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When I had the piping of my house redone, they left most of the old pipe for cold water in the wall. This is a 18mm steel pipe which runs vertically through (almost) three storeys.

Currently, I am redoing the top storey and strongly believe it is a good idea to have electricity, ethernet and TV up there. Laying cables inside the wall is tedious and now I'm looking at this old unused pipe, which could fit a couple of cables easily.

However, I have sort of a bad feeling at the idea of putting a 230V AC power cable inside a (roughly) 5m long straight steel pipe. School was a long time ago, but I still think I would be building a quite formidable electromagnet, wouldn't I?

In this case I think it would be better to ground (add ground to?) the pipe, put only ethernet and TV inside the pipe and have the power cable outside of the pipe.

How correct or incorrect am I with my assessments? Is it at all wise to use a steel pipe to house any sort of cables?

  • 1- Running a power cable inside a steel pipe does not make an effective electromagnet so don't worry about that. 2- Have you looked at the inside of the pipe? Is it not corroded to death - making the inside surface very rough and likely to damage the insulation on any cable you try to pull through it? – brhans Aug 15 '16 at 19:17
  • @brhans: For its 40 years the pipe is in a very good shape ... according to the plumber who took a close look at a piece of the part they took out. I still was going to pull a bit of steel wool up and down a few times before the actual cable. I will only pull one cable through with a diameter of 11mm (outside) so I hope it will not scratch against the pipe that much in any case. – user1129682 Aug 15 '16 at 20:01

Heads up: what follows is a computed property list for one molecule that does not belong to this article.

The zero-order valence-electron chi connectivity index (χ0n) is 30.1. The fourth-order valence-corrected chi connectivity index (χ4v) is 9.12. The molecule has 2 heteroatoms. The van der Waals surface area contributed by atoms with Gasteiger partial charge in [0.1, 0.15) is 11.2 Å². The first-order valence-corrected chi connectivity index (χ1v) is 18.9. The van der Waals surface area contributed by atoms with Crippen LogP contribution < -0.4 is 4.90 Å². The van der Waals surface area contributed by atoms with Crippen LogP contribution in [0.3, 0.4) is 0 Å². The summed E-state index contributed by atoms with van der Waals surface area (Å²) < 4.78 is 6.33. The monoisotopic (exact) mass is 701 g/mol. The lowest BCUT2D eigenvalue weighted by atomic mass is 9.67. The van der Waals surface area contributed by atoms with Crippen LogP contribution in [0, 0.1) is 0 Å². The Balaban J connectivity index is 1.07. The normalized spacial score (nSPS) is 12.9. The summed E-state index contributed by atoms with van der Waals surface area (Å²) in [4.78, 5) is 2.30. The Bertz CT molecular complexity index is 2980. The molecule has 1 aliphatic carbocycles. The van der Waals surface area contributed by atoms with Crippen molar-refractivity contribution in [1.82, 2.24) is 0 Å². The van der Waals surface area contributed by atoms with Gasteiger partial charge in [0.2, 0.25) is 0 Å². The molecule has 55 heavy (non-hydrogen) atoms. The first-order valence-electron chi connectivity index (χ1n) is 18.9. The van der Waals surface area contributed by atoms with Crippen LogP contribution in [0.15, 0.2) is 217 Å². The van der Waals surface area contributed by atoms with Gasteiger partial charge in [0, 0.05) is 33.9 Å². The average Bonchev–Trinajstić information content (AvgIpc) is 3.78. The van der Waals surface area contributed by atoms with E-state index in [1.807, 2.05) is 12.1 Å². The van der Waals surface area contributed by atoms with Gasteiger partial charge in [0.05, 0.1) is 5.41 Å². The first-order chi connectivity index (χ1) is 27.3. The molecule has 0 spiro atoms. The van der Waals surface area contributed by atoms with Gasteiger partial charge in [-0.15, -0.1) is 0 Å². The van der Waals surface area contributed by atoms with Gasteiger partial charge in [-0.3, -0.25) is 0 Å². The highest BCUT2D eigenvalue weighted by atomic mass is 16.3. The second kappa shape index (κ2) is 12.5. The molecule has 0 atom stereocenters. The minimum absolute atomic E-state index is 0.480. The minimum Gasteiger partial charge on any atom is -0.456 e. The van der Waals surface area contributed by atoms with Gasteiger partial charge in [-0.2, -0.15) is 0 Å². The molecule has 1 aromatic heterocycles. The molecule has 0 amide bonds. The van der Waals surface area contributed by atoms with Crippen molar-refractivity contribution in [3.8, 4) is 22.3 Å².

• Can you just run your electric cables in the wall next to the pipe? Perhaps you could access the same cavity but avoid the risks and confusion that go with trying to run power through a water pipe. – Shimon Rura Aug 15 '16 at 20:10
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    Could you remove the water pipe and replace it with plastic conduit of a close outside diameter? Maybe not depending on how it's attached inside the wall, but if you could use the old pipe to guide the conduit as you pull it out it might work – Drew Aug 15 '16 at 21:52
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    FWIW, if you could fit a PVC or similar pipe with smaller diameter into your steel pipe (and can verify that it hasn't got damaged by pulling it out, and re-inserting it), I'd say it'd be 99% safe to use it as a conduit then. A rubber hose with a proper diameter could work too. Alternatively, remove the stell pipe and replace it with PVC one. If that's not an option - that pipe is certainly safe enough for low voltages/amperages (i.e. ethernet/TV), especially if you add some external insulation to them (e.g. put them in rubber hose themselves). Still, DON'T use the pipe for mains directly! – vaxquis Aug 15 '16 at 23:38